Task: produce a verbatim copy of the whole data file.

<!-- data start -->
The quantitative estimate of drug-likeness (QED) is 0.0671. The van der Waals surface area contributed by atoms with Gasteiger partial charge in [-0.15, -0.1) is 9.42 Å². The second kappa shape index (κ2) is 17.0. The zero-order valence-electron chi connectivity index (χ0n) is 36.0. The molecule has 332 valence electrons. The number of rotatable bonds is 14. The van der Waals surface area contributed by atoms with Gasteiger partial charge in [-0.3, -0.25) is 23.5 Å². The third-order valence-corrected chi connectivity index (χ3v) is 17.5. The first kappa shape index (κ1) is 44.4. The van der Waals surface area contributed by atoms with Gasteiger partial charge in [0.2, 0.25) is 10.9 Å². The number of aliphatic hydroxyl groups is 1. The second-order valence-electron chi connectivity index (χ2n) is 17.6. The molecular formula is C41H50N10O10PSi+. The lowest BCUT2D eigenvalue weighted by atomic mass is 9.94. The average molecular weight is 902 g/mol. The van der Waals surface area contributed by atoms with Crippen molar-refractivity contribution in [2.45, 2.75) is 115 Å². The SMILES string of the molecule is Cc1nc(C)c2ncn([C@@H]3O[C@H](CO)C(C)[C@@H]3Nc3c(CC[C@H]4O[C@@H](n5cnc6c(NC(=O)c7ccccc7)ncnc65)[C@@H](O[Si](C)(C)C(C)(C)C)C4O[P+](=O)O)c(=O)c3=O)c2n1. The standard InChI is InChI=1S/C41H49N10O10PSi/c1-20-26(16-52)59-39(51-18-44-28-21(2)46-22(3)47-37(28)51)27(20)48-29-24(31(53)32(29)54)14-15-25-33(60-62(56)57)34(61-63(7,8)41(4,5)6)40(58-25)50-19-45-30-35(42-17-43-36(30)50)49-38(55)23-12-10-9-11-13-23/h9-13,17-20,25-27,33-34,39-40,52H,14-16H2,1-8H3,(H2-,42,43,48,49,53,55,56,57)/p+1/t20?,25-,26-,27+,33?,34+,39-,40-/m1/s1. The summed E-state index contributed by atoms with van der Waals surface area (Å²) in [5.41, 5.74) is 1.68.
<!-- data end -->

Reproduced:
The quantitative estimate of drug-likeness (QED) is 0.0671. The van der Waals surface area contributed by atoms with Gasteiger partial charge in [-0.15, -0.1) is 9.42 Å². The second kappa shape index (κ2) is 17.0. The zero-order valence-electron chi connectivity index (χ0n) is 36.0. The molecule has 332 valence electrons. The number of rotatable bonds is 14. The van der Waals surface area contributed by atoms with Gasteiger partial charge in [-0.3, -0.25) is 23.5 Å². The third-order valence-corrected chi connectivity index (χ3v) is 17.5. The first kappa shape index (κ1) is 44.4. The van der Waals surface area contributed by atoms with Gasteiger partial charge in [0.2, 0.25) is 10.9 Å². The number of aliphatic hydroxyl groups is 1. The second-order valence-electron chi connectivity index (χ2n) is 17.6. The molecular formula is C41H50N10O10PSi+. The lowest BCUT2D eigenvalue weighted by atomic mass is 9.94. The average molecular weight is 902 g/mol. The van der Waals surface area contributed by atoms with Crippen molar-refractivity contribution in [2.45, 2.75) is 115 Å². The SMILES string of the molecule is Cc1nc(C)c2ncn([C@@H]3O[C@H](CO)C(C)[C@@H]3Nc3c(CC[C@H]4O[C@@H](n5cnc6c(NC(=O)c7ccccc7)ncnc65)[C@@H](O[Si](C)(C)C(C)(C)C)C4O[P+](=O)O)c(=O)c3=O)c2n1. The standard InChI is InChI=1S/C41H49N10O10PSi/c1-20-26(16-52)59-39(51-18-44-28-21(2)46-22(3)47-37(28)51)27(20)48-29-24(31(53)32(29)54)14-15-25-33(60-62(56)57)34(61-63(7,8)41(4,5)6)40(58-25)50-19-45-30-35(42-17-43-36(30)50)49-38(55)23-12-10-9-11-13-23/h9-13,17-20,25-27,33-34,39-40,52H,14-16H2,1-8H3,(H2-,42,43,48,49,53,55,56,57)/p+1/t20?,25-,26-,27+,33?,34+,39-,40-/m1/s1. The summed E-state index contributed by atoms with van der Waals surface area (Å²) in [5.41, 5.74) is 1.68.